Russian supply capsule misses rendezvous with ISS, now spinning out of control

Holding three tons of food and other supplies, the unmanned Progress 59 spacecraft has lost touch with ground control and a video shows it now spinning in orbit.

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Michael Franco
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This image shows a previous Russian supply capsule, Progress 47, succesfully docked to the ISS. NASA

The Russian space agency Roscosmos is trying to gain back control of its robotic Progress 59 cargo ship, which is now spinning in orbit after suffering a serious malfunction.

The malfunction occurred just after the Progress 59 space capsule was launched into orbit on Tuesday from the Baikonur Cosmodrome in Kazakhstan by Roscosmos. Carrying "more than three tons of food, fuel, and supplies for the space station crew," according to NASA, the capsule was meant to orbit the Earth four times before docking with the International Space Station to have its cargo offloaded.

Shortly after the capsule separated from the rocket carrying it skyward, however, "an unspecified problem prevented Russian flight controllers from determining whether navigational antennas had deployed and whether fuel system manifolds had pressurized as planned," said NASA in a statement.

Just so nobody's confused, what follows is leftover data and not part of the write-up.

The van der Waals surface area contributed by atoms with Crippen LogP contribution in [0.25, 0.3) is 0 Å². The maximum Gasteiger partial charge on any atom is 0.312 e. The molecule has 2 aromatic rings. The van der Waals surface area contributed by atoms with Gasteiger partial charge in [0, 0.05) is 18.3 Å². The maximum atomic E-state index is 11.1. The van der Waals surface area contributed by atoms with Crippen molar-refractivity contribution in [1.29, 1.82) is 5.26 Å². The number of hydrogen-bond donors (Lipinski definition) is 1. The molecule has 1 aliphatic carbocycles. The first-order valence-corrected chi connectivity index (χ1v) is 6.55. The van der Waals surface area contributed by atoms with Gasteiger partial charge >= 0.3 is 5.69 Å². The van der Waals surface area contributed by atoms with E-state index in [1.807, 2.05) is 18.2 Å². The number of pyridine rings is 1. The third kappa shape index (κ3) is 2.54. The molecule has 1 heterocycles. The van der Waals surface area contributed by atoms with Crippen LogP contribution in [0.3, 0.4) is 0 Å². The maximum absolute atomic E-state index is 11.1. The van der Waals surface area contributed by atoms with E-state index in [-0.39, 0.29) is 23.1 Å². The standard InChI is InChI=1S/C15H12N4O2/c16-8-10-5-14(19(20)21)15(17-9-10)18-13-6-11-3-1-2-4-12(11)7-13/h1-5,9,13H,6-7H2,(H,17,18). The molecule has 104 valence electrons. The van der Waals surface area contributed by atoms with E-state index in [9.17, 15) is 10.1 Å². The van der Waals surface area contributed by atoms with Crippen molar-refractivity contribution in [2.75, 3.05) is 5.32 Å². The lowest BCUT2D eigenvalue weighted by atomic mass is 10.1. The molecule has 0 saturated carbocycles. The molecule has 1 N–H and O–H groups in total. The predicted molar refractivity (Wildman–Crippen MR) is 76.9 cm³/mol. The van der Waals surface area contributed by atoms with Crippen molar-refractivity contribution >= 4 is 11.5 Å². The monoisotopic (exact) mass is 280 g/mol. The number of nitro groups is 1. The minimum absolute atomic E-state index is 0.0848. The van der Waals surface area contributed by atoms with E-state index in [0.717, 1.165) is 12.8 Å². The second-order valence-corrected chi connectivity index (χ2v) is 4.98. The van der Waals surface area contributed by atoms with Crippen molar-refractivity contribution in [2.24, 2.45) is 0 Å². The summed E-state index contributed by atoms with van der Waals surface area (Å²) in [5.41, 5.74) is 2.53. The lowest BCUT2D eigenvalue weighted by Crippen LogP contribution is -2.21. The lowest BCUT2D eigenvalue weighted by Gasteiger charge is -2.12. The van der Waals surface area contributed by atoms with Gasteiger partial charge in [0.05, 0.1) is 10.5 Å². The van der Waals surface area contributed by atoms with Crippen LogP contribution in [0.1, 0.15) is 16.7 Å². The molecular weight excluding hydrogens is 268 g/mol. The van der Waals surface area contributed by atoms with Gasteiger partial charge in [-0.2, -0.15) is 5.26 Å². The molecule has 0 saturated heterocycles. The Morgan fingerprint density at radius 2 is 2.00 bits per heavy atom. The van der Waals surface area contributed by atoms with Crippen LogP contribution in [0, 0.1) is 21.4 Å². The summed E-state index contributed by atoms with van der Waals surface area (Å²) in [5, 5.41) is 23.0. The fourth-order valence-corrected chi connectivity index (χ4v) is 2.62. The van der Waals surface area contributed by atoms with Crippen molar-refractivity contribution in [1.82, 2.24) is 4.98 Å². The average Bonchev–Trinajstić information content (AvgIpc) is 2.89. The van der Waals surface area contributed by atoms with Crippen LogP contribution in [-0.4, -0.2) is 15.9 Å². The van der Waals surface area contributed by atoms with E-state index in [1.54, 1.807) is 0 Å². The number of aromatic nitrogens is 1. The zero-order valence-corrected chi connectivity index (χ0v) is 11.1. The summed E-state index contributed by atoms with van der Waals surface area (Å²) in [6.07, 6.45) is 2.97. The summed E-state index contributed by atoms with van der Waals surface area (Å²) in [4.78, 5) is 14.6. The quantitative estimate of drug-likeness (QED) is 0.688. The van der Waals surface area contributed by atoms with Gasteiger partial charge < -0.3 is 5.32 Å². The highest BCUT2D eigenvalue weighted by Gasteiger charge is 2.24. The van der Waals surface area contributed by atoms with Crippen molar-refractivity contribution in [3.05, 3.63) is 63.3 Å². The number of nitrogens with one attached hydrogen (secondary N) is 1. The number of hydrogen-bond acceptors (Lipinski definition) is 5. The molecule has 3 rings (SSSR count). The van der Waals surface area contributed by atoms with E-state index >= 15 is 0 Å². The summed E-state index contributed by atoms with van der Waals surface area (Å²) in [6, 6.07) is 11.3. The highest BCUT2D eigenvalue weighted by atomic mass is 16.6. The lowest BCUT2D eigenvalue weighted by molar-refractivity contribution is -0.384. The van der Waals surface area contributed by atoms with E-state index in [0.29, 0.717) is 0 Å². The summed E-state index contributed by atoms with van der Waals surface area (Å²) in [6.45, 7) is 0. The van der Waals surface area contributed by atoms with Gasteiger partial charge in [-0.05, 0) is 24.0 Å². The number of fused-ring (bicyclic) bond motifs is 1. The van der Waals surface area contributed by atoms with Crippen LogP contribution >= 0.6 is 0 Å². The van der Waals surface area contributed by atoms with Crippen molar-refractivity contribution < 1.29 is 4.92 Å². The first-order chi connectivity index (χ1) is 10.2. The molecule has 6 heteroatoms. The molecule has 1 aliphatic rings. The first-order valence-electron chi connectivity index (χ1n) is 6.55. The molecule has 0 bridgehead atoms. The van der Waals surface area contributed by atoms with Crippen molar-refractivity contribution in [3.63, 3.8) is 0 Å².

Since that time, Russian ground control has attempted to make contact with the unmanned craft several times as it flew over Russian ground sites, but they've all failed. Additionally, according to NASA, flight controllers also confirmed that the craft has now entered a slow spin, a fact that has been confirmed in the NASA video below that shows the view from Progress 59's onboard camera.

The Russian space agency had originally planned to try docking maneuvers again on Thursday, but they've now scrapped that plan indefinitely due to the continued lack of success with communicating with the pod.

Except for a launch malfunction in August 2011 that caused Progress 44 to crash, Progress craft have been successfully servicing the International Space Station since 2000, when people began living and working up there, according to Space.com.

Although the current Progress craft is holding 1,940 pounds of propellant, 110 pounds of oxygen, 926 pounds of water and 3,128 pounds of spare parts, supplies and scientific experiment hardware, NASA says that none of the gear is critical.

"The spacecraft was not carrying any supplies critical for the United States Operating Segment (USOS) of the station. Both the Russian and USOS segments of the station continue to operate normally and are adequately supplied well beyond the next planned resupply flight," the space agency said.

That flight will take place around June 19 when a SpaceX cargo ship will make the journey up to the ISS carrying about 5,000 pounds of supplies and experiments. Russia's Progress spacecraft are part of a fleet of robotic spacecraft that periodically send over supplies to the ISS.